I just took a peek at the weather forecast and it looks like next week may be our week here in Seattle. I'm going to go for it and transplant my tomatoes this weekend. Eek!
I saw my Grandma this weekend and she offered a wonderful tip on planting tomato starts. She also gave me some rhubarb crisp. Jealous? You should be.
My Grandma always plants her tomato starts sideways into her garden to build a sturdier plant. This also creates a larger root system allowing the plant to take in more water and nutrients. Confused? Here is a very scientific drawing of what happens:
As you can see, roots will begin to grow from the buried tomato stem.
Here is how to do it:1. Pinch off the bottom stems of your plant.
2. Dig a trench that is 3/4 the length of your plant. One side should be deeper than the other to accommodate the current root structure. You want the root structure to be about 3-4 inches from the surface.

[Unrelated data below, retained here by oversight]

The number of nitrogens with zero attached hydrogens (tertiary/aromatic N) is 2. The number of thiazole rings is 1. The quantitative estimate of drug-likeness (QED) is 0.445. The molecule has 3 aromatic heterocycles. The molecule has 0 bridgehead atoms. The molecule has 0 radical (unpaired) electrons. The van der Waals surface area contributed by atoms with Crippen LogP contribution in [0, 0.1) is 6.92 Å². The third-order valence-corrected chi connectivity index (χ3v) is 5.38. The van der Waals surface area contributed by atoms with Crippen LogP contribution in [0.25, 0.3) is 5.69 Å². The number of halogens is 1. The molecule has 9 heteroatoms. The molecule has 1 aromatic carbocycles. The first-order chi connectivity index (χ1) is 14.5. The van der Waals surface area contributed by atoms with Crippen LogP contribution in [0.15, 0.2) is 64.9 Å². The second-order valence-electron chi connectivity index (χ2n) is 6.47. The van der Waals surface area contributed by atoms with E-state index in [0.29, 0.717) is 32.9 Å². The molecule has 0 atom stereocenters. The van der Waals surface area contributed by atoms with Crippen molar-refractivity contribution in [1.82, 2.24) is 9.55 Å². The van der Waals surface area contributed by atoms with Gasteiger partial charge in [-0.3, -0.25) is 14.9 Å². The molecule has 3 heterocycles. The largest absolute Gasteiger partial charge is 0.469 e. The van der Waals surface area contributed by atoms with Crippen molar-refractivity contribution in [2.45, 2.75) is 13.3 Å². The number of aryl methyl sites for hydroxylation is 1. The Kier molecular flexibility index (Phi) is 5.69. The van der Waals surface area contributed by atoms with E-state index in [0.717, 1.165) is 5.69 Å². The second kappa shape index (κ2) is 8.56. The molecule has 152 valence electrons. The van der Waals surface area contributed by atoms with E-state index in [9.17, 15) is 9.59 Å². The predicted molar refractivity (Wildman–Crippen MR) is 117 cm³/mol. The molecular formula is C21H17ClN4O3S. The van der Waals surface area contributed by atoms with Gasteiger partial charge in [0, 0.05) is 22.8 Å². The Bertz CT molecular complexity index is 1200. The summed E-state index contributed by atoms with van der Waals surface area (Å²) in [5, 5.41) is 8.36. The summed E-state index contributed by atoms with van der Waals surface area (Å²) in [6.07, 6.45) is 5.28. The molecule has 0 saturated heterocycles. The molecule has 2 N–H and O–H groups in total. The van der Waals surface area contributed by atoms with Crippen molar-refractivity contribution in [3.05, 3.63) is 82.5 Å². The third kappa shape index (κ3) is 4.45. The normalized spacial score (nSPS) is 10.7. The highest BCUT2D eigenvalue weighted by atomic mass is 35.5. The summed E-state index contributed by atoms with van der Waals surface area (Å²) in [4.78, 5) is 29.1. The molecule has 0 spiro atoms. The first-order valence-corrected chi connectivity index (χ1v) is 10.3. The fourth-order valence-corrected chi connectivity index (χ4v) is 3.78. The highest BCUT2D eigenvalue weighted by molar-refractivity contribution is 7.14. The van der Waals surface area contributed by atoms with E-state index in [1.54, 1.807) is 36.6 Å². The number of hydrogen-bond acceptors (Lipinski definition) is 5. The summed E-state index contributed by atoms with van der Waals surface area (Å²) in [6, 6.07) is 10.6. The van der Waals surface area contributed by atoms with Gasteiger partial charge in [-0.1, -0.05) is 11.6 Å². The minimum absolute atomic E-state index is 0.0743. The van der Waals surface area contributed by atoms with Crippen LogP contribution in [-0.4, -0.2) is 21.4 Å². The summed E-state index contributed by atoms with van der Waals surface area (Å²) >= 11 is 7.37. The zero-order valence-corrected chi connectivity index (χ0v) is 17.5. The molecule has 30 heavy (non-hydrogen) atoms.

3. You can sprinkle some kelp meal into your trench to give the roots a little boost. You may have some leftover if you followed my tip from this post on creating your own Pacific Northwest organic fertilizer!
4. Add water to the trench if the soil is dry.
5. Remove your plant from its container very gently. The soil that my start was in was very fluffy and light so I did not break up the base at all.
6. Place most of the plant into the trench, with the top quarter of the plant above the ground.
7. Fill in your trench with soil, add mulch to the top to keep the soil warm.
8. Do not worry that the top of your plant is lying on the ground, after a few days the plant will correct itself and grow up (see drawing above).
This technique is ideal for those with "leggy" tomato starts or in shorter growing seasons. If you have a longer growing season this may not be necessary for you as your plant has had enough time in the garden to establish a strong root system.
I will share pictures of this plant as it switches directions and grows up, I just have to figure out how to keep it warm until next week. Maybe a wool blanket?